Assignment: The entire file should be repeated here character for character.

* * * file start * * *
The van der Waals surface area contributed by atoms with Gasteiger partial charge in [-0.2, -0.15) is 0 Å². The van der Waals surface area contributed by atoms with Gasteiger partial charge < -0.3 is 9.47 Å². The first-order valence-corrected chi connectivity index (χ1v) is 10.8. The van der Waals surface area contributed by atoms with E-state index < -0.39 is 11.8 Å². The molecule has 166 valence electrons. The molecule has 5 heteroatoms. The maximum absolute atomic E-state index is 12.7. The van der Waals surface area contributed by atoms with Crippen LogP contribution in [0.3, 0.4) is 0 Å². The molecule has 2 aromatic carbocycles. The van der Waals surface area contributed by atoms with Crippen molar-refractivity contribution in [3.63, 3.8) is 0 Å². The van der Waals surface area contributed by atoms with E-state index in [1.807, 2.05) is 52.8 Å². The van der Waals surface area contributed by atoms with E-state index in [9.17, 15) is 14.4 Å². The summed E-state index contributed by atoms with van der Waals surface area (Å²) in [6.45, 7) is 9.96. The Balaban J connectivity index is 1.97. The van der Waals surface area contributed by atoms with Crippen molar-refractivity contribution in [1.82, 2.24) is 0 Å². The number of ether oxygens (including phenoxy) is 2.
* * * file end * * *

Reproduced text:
The van der Waals surface area contributed by atoms with Gasteiger partial charge in [-0.2, -0.15) is 0 Å². The van der Waals surface area contributed by atoms with Gasteiger partial charge < -0.3 is 9.47 Å². The first-order valence-corrected chi connectivity index (χ1v) is 10.8. The van der Waals surface area contributed by atoms with E-state index < -0.39 is 11.8 Å². The molecule has 166 valence electrons. The molecule has 5 heteroatoms. The maximum absolute atomic E-state index is 12.7. The van der Waals surface area contributed by atoms with Crippen LogP contribution in [0.3, 0.4) is 0 Å². The molecule has 2 aromatic carbocycles. The van der Waals surface area contributed by atoms with Crippen molar-refractivity contribution in [3.63, 3.8) is 0 Å². The van der Waals surface area contributed by atoms with E-state index in [1.807, 2.05) is 52.8 Å². The van der Waals surface area contributed by atoms with E-state index in [9.17, 15) is 14.4 Å². The summed E-state index contributed by atoms with van der Waals surface area (Å²) in [6.45, 7) is 9.96. The Balaban J connectivity index is 1.97. The van der Waals surface area contributed by atoms with Crippen molar-refractivity contribution in [1.82, 2.24) is 0 Å². The number of ether oxygens (including phenoxy) is 2.